Hip dysplasia affects many different dog breeds throughout the world - the German Shepherd included. In fact, German Shepherds are among one of the many dog breeds at risk for hip dysplasia.
It is important to note that around 15.5% of German Shepherds born between 2000 and 2002 were diagnosed as dysplastic, according to the Orthopedic Foundation for Animals.
Additionally, 17% of GSD's born between 1990 and 1992 and 20.3% born before 1980 were dysplastic. This does show that the rate of dysplasia in GSD's is decreasing which is encouraging.
It is also important to note that the rate of excellent hips has increased in the breed to 4.2% in GSD's born between 2000 and 2002, compared to 3.8% for dogs born between 1990 and 1992 and 2.6% for all GSD's born before 1980 so we are moving in the right direction.
To better understand what dysplasia is in relationship to the hip joint, and how to treat it once the dog has it, we must have some understanding of the basics of this debilitating condition.
This condition is considered to be the most common heritable orthopedic disease in large and giant dog breeds and that millions of dogs worldwide are affected by it. Currently, there is no genetic test for hip dysplasia due to its complex genetic nature and the fact that possibly two to four gene pairs and possibly more are involved.
Dysplastic GSD hip joint
Best described, dysplasia is caused whenever a laxity (or looseness) occurs in the joint between the femur and pelvis. Over time this looseness causes damage to the femoral head(ball) and to the acetabulum (socket) so that they do not fit properly. Osteoarthritis, or degenerative joint disease (DJD), also commonly accompanies dysplasia, causing additional pain and disability.
This damage then causes arthritic changes in the joint which often reduces the range of motion and causes pain and inflammation. This often causes the dog pain in the morning when trying to rise, causes difficulty in even small leaps and sometimes may even cause weight loss or decreased appetite.
Normal GSD hip joint
The inheritance of "good" or "bad" hips is dependent on many genes and is truly too complex an issue to be discussed in this short introductory article. In many cases, however, the origin of the problem is simply genetic and is passed on from one generation to the next generation.
Further, to make the picture even more confusing, German Shepherds with almost identical genetic makeups may have a wide range of differences in what degree of hip dysplasia they may display as adults. This fact can be attributed to the differences of environmental influences on the development of the hip joint, and most especially the strong effect of diet on a young dog.
Proper nutrition is essential for the development of a strong healthy dog. Keep in mind, however, poor or excessive nutrition can exacerbate genetic tendencies toward hip dysplasia.
Dogs must be at least two years of age to be certified hip dysplasia free by the Orthopedic Foundation for Animals (OFA). Testing for hip dysplasia is very simple. X-rays are taken of the hips, mailed to the foundation (OFA), examined by radiologists and graded on the actual appearance of the hips. Dogs which show signs of hip dysplasia are not good candidates for breeding and do nothing to further the soundness of the breed.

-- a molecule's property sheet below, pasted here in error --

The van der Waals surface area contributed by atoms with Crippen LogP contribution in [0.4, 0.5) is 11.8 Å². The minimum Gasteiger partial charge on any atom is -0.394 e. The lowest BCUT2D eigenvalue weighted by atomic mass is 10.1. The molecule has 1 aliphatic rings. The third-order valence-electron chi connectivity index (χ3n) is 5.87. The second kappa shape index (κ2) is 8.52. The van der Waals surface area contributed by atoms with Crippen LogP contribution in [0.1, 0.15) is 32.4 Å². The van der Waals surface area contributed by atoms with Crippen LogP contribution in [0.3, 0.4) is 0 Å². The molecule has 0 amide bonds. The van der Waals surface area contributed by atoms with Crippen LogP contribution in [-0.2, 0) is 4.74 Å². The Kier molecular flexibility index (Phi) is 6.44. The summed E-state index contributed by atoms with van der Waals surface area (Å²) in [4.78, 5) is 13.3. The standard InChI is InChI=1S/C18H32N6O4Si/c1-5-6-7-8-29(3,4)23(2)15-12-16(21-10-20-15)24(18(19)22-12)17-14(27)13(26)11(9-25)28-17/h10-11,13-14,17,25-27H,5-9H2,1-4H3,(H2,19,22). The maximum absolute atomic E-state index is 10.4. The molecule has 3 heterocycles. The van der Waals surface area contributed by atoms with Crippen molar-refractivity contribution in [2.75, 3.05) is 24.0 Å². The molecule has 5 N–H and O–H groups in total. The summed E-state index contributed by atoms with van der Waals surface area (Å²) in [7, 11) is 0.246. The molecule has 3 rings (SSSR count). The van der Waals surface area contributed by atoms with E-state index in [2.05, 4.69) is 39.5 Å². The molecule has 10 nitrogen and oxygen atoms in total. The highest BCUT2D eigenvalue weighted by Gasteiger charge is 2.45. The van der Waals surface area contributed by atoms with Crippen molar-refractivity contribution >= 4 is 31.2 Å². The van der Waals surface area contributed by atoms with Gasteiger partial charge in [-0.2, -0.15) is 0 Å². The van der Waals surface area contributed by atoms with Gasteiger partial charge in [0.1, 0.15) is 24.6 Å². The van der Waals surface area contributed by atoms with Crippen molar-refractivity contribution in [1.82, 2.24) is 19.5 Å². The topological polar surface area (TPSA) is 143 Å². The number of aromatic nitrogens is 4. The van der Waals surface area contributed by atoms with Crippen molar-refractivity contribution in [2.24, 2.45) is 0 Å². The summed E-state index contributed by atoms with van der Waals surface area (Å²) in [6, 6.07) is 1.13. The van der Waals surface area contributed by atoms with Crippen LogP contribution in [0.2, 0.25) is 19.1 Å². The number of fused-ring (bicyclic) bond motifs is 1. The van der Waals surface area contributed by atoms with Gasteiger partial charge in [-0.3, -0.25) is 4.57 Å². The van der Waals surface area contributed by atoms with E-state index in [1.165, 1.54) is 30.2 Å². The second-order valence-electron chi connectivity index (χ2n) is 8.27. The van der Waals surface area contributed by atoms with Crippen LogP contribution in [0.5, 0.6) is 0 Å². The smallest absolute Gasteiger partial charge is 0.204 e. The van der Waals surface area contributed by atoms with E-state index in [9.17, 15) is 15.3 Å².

Changes in lifestyle, such as correct weight management and exercise, are really important. Controlled exercise can help relieve pain from arthritis. It's important to remember that the right amount of exercise helps maintain muscle tone and strength, while helping to stabilize the dysplastic joint, but too much exercise is bad all the way around.
Swimming is a great non weight bearing exercise that can help maintain your dogs muscle tone and range of motion without adding additional stress on those painful joints. If a dog exhibits any signs of pain, stop the exercise and take care of your dog in pain asap. Currently there are several treatment options for dogs diagnosed with hip dysplasia, most involving surgery of some type. The most curative option is a “Total Hip”. Basically, this involves replacing the head of the femur and the acetabulum of the pelvis with artificial components.
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Another option is a triple pelvic osteotomy, which entails repositioning the sides of the pelvis in relation to the femurs. A third surgical option is called a femoral head and neck excision. This basically eliminates bone to bone contact and forms a false-fibrous joint. This procedure is of limited use on larger dogs.
A dysplastic dog who is not required to perform or physically work a great deal can often be managed with pain medications. Often, a mild pain reliever may be all that a dog needs to be comfortable enough to go about his daily routine. Alternative treatments are available as well. Glucosamine and Chondroitin have been used to treat osteoarthritis in Europe for over twenty years and is becoming quite popular in the US as well.
Because of the huge number of humans and pets suffering from osteoarthritis and the tremendous success in the treatment of this disease when using Glucosamine and Chondroitin, many companies are now producing a product line and several broad research studies are underway. Osteoarthritis also affects small dogs and cats and Glucosamine and chondroitin have been used very effectively in relieving their symptoms as well.
Glucosamine and chondroitin are normal substances found in the body of living animals. They are at their highest concentration in cartilage. In normal healthy animals the body is able to synthesize enough glucosamine to keep the existing cartilage healthy, but when the animal ages or there is damage to joint cartilage it cannot produce enough to keep up with the body's needs. This is where a supplemental form of glucosamine is needed.
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